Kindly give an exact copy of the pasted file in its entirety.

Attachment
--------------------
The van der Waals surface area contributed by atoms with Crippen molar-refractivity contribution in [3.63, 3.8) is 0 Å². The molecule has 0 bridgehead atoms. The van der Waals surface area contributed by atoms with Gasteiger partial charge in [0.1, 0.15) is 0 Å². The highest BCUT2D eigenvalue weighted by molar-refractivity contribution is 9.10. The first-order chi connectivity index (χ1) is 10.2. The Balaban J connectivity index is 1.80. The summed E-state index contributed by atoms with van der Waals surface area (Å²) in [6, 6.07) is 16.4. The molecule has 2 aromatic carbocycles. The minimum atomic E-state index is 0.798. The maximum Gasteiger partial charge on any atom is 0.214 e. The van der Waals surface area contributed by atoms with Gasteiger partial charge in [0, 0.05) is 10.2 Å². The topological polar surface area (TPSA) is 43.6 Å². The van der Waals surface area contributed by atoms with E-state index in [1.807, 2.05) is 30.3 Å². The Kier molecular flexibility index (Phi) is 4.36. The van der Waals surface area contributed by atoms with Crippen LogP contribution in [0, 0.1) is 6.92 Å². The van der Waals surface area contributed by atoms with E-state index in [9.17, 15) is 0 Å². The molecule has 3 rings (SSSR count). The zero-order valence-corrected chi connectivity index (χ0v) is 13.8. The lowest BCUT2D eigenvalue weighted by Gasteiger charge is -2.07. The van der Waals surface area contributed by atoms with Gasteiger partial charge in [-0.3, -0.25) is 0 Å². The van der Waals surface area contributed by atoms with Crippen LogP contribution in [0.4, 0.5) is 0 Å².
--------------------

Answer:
The van der Waals surface area contributed by atoms with Crippen molar-refractivity contribution in [3.63, 3.8) is 0 Å². The molecule has 0 bridgehead atoms. The van der Waals surface area contributed by atoms with Gasteiger partial charge in [0.1, 0.15) is 0 Å². The highest BCUT2D eigenvalue weighted by molar-refractivity contribution is 9.10. The first-order chi connectivity index (χ1) is 10.2. The Balaban J connectivity index is 1.80. The summed E-state index contributed by atoms with van der Waals surface area (Å²) in [6, 6.07) is 16.4. The molecule has 2 aromatic carbocycles. The minimum atomic E-state index is 0.798. The maximum Gasteiger partial charge on any atom is 0.214 e. The van der Waals surface area contributed by atoms with Gasteiger partial charge in [0, 0.05) is 10.2 Å². The topological polar surface area (TPSA) is 43.6 Å². The van der Waals surface area contributed by atoms with E-state index in [1.807, 2.05) is 30.3 Å². The Kier molecular flexibility index (Phi) is 4.36. The van der Waals surface area contributed by atoms with Crippen LogP contribution in [0, 0.1) is 6.92 Å². The van der Waals surface area contributed by atoms with E-state index in [9.17, 15) is 0 Å². The molecule has 3 rings (SSSR count). The zero-order valence-corrected chi connectivity index (χ0v) is 13.8. The lowest BCUT2D eigenvalue weighted by Gasteiger charge is -2.07. The van der Waals surface area contributed by atoms with Gasteiger partial charge in [-0.3, -0.25) is 0 Å². The van der Waals surface area contributed by atoms with Crippen LogP contribution in [0.4, 0.5) is 0 Å².